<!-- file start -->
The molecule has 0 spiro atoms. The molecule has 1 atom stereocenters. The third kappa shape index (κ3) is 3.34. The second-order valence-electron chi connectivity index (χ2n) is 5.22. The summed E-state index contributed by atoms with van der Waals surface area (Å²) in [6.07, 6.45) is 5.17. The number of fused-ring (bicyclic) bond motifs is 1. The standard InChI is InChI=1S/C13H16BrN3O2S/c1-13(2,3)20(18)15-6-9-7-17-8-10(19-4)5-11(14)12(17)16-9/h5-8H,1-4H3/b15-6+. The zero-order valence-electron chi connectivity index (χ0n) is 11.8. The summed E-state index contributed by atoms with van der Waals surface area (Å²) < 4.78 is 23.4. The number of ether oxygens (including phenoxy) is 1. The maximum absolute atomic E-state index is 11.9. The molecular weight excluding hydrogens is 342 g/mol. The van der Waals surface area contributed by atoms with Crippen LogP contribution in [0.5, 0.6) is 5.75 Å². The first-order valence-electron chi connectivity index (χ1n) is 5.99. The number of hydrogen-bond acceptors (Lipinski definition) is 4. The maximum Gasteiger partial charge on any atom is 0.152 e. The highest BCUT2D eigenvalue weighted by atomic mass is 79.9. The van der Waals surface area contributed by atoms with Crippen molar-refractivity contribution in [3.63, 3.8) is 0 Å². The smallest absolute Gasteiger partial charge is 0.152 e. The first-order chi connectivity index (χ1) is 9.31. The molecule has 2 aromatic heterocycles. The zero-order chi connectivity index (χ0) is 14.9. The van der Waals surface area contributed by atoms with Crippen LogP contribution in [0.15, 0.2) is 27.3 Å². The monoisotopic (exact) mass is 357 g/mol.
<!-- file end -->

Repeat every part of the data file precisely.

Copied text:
The molecule has 0 spiro atoms. The molecule has 1 atom stereocenters. The third kappa shape index (κ3) is 3.34. The second-order valence-electron chi connectivity index (χ2n) is 5.22. The summed E-state index contributed by atoms with van der Waals surface area (Å²) in [6.07, 6.45) is 5.17. The number of fused-ring (bicyclic) bond motifs is 1. The standard InChI is InChI=1S/C13H16BrN3O2S/c1-13(2,3)20(18)15-6-9-7-17-8-10(19-4)5-11(14)12(17)16-9/h5-8H,1-4H3/b15-6+. The zero-order valence-electron chi connectivity index (χ0n) is 11.8. The summed E-state index contributed by atoms with van der Waals surface area (Å²) < 4.78 is 23.4. The number of ether oxygens (including phenoxy) is 1. The maximum absolute atomic E-state index is 11.9. The molecular weight excluding hydrogens is 342 g/mol. The van der Waals surface area contributed by atoms with Crippen LogP contribution in [0.5, 0.6) is 5.75 Å². The first-order valence-electron chi connectivity index (χ1n) is 5.99. The number of hydrogen-bond acceptors (Lipinski definition) is 4. The maximum Gasteiger partial charge on any atom is 0.152 e. The highest BCUT2D eigenvalue weighted by atomic mass is 79.9. The van der Waals surface area contributed by atoms with Crippen molar-refractivity contribution in [3.63, 3.8) is 0 Å². The smallest absolute Gasteiger partial charge is 0.152 e. The first-order chi connectivity index (χ1) is 9.31. The molecule has 2 aromatic heterocycles. The zero-order chi connectivity index (χ0) is 14.9. The van der Waals surface area contributed by atoms with Crippen LogP contribution in [0.15, 0.2) is 27.3 Å². The monoisotopic (exact) mass is 357 g/mol.